10. 10. Matos, due to the financial influence, Vietnamese consumers might have tended to make decisions based on their own situation, rather than relying on references from peers and friends. Other way to explain the lack of SOI found in this research could be that the participants of the sample were early adopters of 3G who were themselves dominant influencers in their peer relationships. At the time of the study, the penetration rate of 3G services was still relatively low in Vietnam, supporting the argument that Vietnam was in the early diffusion phase of 3G services. Another reason could be that the participants in the surveys had high education level, more technology savvy, and more aware of the current technologies available. Thus, they are quite confident in selecting the technology that serves their demand the most. Finally, according to Venkatesh and Davis (2000), voluntary use is not connected with SOI. Furthermore, the relationships between PEOU, PU, and ATT are considered. Consistent withTAM, we found that PEOU influences PU of 3G, which in turn influences the attitude to adoption of 3G services. This is consistent with the foundations of TAM (Davis, 1989; Davis et al., 1989) and holds true in the 3G mobile services adoption research (Kuo & Yen, 2009; Liao et al., 2007). In addition, our study echoes the findings of pre- vious studies (eg, Chong et al., 2012; Jeyaraj, Rottman, & Lacity, 2006; Wei et al., 2009), which emphasizes the role of PU over PEOU in adoption. This might be due to existing experiences in using other mobile technologies (Wei et al., 2009), but it has also been noted that present mobile technologies are, in general, relatively easy to use (Chong et al., 2012) and therefore PEOU might be viewed as less important than PU. Finally, similar to the result of Agarwal et al. (2007) and Chong et al. (2011), SEF variable has the positive impact on PEOU and explained almost 60% of the variance of PEOU, suggesting that a majority of the sample were ready to take the initiative to learn how to use the 3G services. 6 | IMPLICATION AND CONCLUSION 6.1 | Theoretical contribution Mobile services have become more important as a field of study in recent years due to their increased role in society, focusing attention on the acceptance of mobile services therefore (Ovcjak et al., 2015). This research has several theoretical contributions to the field of IT adoption and human behavior, particularly the adoption of 3G services and TAM. These contributions extend TAM and deepen our understanding regarding 3G service adoption. First, the adoption of 3G services among the Vietnamese mobile users is still relatively low (around 17%). At the juncture in which advanced countries are already moving to newer generations of mobile technologies, it is interesting to see how consumers in Vietnam respond to this generation of cellular technology. Researchers have been concerned with the applicability of models that can be used to explain the adoption trend of 3G in the Vietnamese market. While prior research on mobile technology adoption has been performed in China and Taiwan (Chang et al., 2012; Kuo & Yen, 2009; Liao et al., 2007), this paper extends the research to Vietnam, a country with few prior studies on the topic. It has filled the research gap, and our results are in general consistent with other 3G adoptions studies. Therefore, it is possible to develop a 3G service acceptance model, which can be applicable for general context. This research found that TAM can be applied to explain the acceptance behavior of Vietnamese 3G service users, even though Straub, Keil, and Brenner (1997) and McCoy, Everard, and Jones (2005) concluded that TAM did not fit non‐Western cultural attitudes. The analysis confirms the significantly positive relations of PU and INT, and attitude and INT, which are most frequently used in prior studies and are the core relationships in TAM. Therefore, this research added to evidence showing the applicability of TAM for Vietnamese 3G mobile services adoption. Our research also underlines the variable of attitude. Similar to what was stated by Ovcjak et al. (2015), we found that the relationship between attitude and behavioral intention is significant, and we concur with Yang and You (2003) in that the variable of attitude should not be eliminated from TAMs. Our study also found that PEOU has indirectly influence on attitude positively via PU. Even though some previous studies (eg, Mao, Srite, Thatcher, & Yaprak, 2005; Schepers & Wetzels, 2007) concluded that PU seemed more relevant in Western attitudes, and PEOU was more impor- tant in non‐Western cultures, this study underlined PU in Vietnam. It might indicate a shift in which PU is becoming more important also in non‐ Western cultures. Lastly, one surprising finding of our research was the lack of relationship between SOI and adoption, even though subjective norm, a variable similar to SOI was found in some studies to have a stronger effect on behaviors in non‐Western cultures than in Western cultures (eg, Chong et al., 2012; Zhang et al., 2012). Because of the contradictions between our results and prior literature regarding these variables, we are cautious in interpreting our results and prefer to set the challenge for future research to create new models in light of which they can be understood with more confidence. 6.2 | Practical contribution As there is still much potential for mobile operators in expanding their services in Vietnam as well as in other emerging markets, this research can offer practical information for operators which they can use in positioning their 3G services. Table 8 indicates that PU had the strongest effect on intention to use and attitude, which suggests that operators should concentrate on the usefulness aspect of 3G services rather than the ease‐of‐use aspect of 3G services to attract clients. Managers should also be aware that as mobile usage is as common as it is today, usability might now be less important in shaping attitude, intentions, and behavior as it has been in the past. Thus, at least in the case of young consumers in the big cities in Vietnam, operators should focus on the value proposition for services that these consumers are interested in. 10 of 15 TAPANAINEN ET AL.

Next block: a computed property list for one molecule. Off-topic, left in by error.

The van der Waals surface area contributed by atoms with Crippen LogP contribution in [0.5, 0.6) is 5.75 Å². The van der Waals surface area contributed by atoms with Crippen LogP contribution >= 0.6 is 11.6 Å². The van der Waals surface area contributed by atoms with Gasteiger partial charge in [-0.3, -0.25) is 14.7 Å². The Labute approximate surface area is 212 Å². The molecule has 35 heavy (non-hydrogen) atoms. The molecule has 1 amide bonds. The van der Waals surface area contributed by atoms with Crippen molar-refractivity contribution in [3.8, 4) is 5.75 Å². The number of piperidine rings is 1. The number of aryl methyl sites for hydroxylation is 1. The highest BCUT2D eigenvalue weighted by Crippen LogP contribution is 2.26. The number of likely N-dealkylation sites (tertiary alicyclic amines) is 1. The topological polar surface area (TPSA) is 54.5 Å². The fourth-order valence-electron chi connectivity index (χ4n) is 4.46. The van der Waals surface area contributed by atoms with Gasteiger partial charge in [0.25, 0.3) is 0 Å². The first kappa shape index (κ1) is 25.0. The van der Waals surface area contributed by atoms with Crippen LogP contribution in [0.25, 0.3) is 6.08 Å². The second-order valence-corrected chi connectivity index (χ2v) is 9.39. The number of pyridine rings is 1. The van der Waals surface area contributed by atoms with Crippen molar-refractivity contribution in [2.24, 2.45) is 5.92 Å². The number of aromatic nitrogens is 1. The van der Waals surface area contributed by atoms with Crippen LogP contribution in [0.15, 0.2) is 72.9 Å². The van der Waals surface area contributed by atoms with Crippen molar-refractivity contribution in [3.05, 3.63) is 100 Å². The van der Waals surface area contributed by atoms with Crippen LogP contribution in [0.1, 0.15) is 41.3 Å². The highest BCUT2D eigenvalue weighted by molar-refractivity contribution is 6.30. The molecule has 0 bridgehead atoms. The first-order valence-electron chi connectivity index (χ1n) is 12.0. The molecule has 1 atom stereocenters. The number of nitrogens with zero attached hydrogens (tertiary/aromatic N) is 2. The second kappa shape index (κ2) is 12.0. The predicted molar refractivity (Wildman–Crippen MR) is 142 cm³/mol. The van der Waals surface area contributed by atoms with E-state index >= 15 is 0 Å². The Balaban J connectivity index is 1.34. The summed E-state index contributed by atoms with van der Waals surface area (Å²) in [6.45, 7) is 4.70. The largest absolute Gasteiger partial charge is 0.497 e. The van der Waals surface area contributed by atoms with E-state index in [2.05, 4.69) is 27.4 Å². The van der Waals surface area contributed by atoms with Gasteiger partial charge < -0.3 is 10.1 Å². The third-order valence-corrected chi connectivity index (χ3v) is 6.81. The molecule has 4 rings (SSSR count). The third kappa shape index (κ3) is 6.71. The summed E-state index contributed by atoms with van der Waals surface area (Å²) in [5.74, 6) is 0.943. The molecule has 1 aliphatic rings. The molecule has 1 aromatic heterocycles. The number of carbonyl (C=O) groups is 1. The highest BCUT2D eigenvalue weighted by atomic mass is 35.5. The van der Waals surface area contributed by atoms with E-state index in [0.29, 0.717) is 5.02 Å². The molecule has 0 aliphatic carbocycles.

11. 11. Moreover, although in this study the adoption of 3G is not effected directly by PEOU, an easier application will be perceived as being more useful, which then leads to adoption. Thus, mobile carriers and application developers should also attempt to improve the ease of use of 3G applications. Findings from this research show that SEF plays an important role in increasing PEOU. As such, 3G providers should plan to create public awareness of 3G by providing information, eg, what 3G is and how to use it in different channels. In this way, customers could access and learn about the services at their most convenient time. However, as we learn from this study, the concept of ease‐of‐use may not be as straightforward as it sounds. It is possible that some situations require an optimal level of “easiness”; in other words, “as easy as possible” may not always be desirable. For instance, if applications are too easy, users might lose their interest, and negative attitudes result, whereas if they are too difficult, individuals will not be able to use them. This means that it can be important to investigate and identify the optimal level of ease before developing the applications. Furthermore, most 3G users in Vietnam appear to be using basic services such as telephone calls, the Internet, games, and chatting programs (Figure 2), which can work with older technologies as well. Therefore, to show clear value for 3G services, operators should advertise services that use the increased speed and capacity of 3G technologies but are also attractive to consumers. In addition, mobile carriers should diversify the 3G value‐added services. Viettel, one of the Vietnamese operators, established the content and software development centers to provide technical supports and more services to the firm's customers. As suggested in Chong et al. (2012) and Keong (2009), one possibility to encourage the uptake of 3G could be the creation of incentives for software developers to produce applications that appeal to consumers. Finally, we suggest that peer/social marketing approaches are unlikely to bring significant benefits for operators. Vietnam is a low‐income country: Based on the descriptive statistics of our survey, around 80% of participants had an income of below 400 dollars per month. As other mobile technologies were offered at lower prices compared to 3G, it was considered as an expensive service for many Vietnamese. Because Vietnamese consumers were able to make price comparisons and had a limited budget, they might have tended to make decisions based on their own situation, rather than relying on references from peers and friends. Therefore, Vietnamese carriers can be better off by conducting mass marketing or improving the price/value‐ratio of the 3G services instead of relying on social marketing. 7 | LIMITATION AND FUTURE RESEARCH Even though this study reached its objectives, it had certain limitations. First, the survey was conducted in an urban area and excluded the vast rural areas in Vietnam, where 70% of the population is living. However, this might not have significant impact on the study result because most of the customers who adopt advanced technology and services mainly live in cities. Second, the sample size is relatively small compared to around 20 million customers in Vietnam, which can reduce the representation/generalization of the study. The sample size can be increased in the further research, particularly research on the future service such as 4G. The future research possibilities arising from this work are outlined as follows. First, Kuo and Yen (2009) mentioned perceived cost and adop- tion, and found that perceived cost has a negative influence on attitudes to adopt 3G in the sample fromTaiwan. No relationship between cost and adoption intentions for 3G was observed by Chong et al. (2012). They, however, found a strong link between SOI and PU. Another statement regarding SOI was that it is not strong enough to promote adoption behavior (De Matos et al., 2014). Clearly, there are conflicting reports testifying to the power of SOI and perceived cost in 3G services adoption. The relationship among perceived cost, SOI, and adoption is controversial and complex. Thus, we recommend studying the relationship between perceived cost, SOI, and adoption further. Second, Ovcjak et al. (2015) observed that the enjoyment variable plays a significant role in mobile services acceptance research; however, the number of studies on this factor is still limited and the results are contradictory. For example, Liao et al. 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  15. 15. (Continued) Construct Code Questions References Factor Loading Social influence SOC Taylor and Todd (1995); Venkatesh (2000) SOC1 People who influence my behavior think that I should use 3G services 0.687 SOC2 People who are important to me think that I should use 3G services 0.730 SOC3 I think using 3G services is a way to be friend with surrounding people 0.799 SOC4 I think not using 3G services is out of fashion 0.700 Intention to adopt INT Davis (1993); Venkatesh (2000) INT1 I will use 3G services when I have need for them 0.692 INT2 Assuming I use 3G services, I intend to use 3G services provided by my current operator 0.702 INT3 Given that people have access to 3G services, I predict that people would use them more 0.808 INT4 I will recommend 3G services to other people 0.780 TAPANAINEN ET AL. 15 of 15